Opinion | Features
- Last night ANZ launched one of Australia's biggest branded content plays to date. Mumbrella's Tim Burrowes was at the launch. It took a few minutes too long last night for it to dawn on me why there was a jazz band in the corner of the room at ANZ's Melbourne conference suite. Blue Notes - gerrit? And what last night's event did make clear is that the opportunities of that developing subset of branded content, brand journalism, are beginning to dawn on local brands.
- Recently there was another report from the scientists of the IPCC (Intergovernmental Panel on Climate Change) telling us that climate change (what used to be called global warming) is upon us and there are real changes happening now (I bet I’ve lost several readers already!) The scientists are urging us to heed their warning and change our behaviours, yet we ignoring them in droves. Even though information they are giving us is dire.
- The Daily Telegraph has delivered a great piece of old fashioned campaigning journalism, argues Mumbrella's Tim Burrowes Back when I worked in newspapers, I was taught that if a newspaper is going to embark on a campaign, it has to pass three tests.
- Following a series of special reports on piracy on Mumbrella this week Foxtel's Bruce Meagher explains why the company is airing Game of Thrones as it is. Much has been made in the past few days of the fact that fans of Game of Thrones are unable to acquire the series through services other than Foxtel until after the final episode airs. Unfortunately, there has also been much misinformation about how Foxtel is making Game of Thrones available to the public.
- This year's Mumbrella Awards are going to be tougher to enter than ever before. Which makes winning one worth even more. As the call for entries goes live, Tim Burrowes explains the changes for this year. Please don't hate me. I hear a common complaint about some industry awards, and I'm afraid it's mostly my fault.
- With the battle for early evening eyeballs increasingly important for commercial TV networks Amanda Meade looks at the numbers to see if the most popular newsreaders are the most watched. Despite dramatic changes to the media landscape in the past ten years, the traditional 6pm commercial news bulletin on free-to-air television remains a key building block in a network’s schedule - get it right and you can carry big audiences over to your primetime shows. Some bulletins have even expanded from 30 minutes to an hour in the main markets of Sydney and Melbourne.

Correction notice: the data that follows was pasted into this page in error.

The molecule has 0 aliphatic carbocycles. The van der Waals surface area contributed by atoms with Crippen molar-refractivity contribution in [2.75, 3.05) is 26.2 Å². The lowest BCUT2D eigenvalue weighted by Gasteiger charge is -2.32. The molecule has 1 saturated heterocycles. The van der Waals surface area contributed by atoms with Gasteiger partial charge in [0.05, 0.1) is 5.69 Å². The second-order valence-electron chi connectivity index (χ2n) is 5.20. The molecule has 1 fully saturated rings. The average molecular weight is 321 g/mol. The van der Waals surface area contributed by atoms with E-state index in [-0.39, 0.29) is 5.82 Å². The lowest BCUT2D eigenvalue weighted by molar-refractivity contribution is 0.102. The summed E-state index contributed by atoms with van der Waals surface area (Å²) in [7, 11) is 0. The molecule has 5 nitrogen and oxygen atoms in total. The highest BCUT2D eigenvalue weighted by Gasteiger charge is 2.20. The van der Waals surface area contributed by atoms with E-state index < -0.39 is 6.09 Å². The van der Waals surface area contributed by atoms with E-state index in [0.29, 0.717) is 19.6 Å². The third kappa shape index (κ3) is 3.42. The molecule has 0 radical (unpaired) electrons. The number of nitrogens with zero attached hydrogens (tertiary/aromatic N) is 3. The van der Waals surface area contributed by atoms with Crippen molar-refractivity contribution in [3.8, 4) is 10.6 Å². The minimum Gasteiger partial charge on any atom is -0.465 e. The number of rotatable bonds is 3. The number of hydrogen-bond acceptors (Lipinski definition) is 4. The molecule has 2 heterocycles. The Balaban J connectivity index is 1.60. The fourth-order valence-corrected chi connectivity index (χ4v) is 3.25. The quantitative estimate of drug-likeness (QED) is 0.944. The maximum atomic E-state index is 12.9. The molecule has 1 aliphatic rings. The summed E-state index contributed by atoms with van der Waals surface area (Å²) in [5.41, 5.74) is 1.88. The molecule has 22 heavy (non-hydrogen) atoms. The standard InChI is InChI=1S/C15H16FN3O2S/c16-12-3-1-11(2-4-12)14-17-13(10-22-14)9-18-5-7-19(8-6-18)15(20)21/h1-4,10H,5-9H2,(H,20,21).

- This week Adam Ferrier asks whether PR is starting to mean everything and nothing, and whether it is any different from traditional advertising. I've been thinking about the PR industry lately and where PR fits in the broader communications landscape. I've thought about it a lot, and worked with most models from integration under one roof to partner agencies, and a few things in-between.
- After a rare business class flight, Mumbrella's Tim Burrowes argues that brands may miss opportunities when staff treat customers according to their perceived value. So over the weekend, I finally got to make the metaphorical left turn getting onto a Qantas flight. And it was everything I could have wanted.
- This week in his Answers for Adam column Adam Ferrier asked whether agencies should imitate startups. Here Nic Hodges argues agencies need to focus on their ideas, but modernise processes. In his column this week Adam Ferrier asks "would your agency be doing better work if it put data, behavioural sciences, and technology up on pedestal along with creativity? Or is a single-minded focus on creativity still the answer?". Here's a secret - nobody at a startup is sitting around caring about acting more like an advertising agency.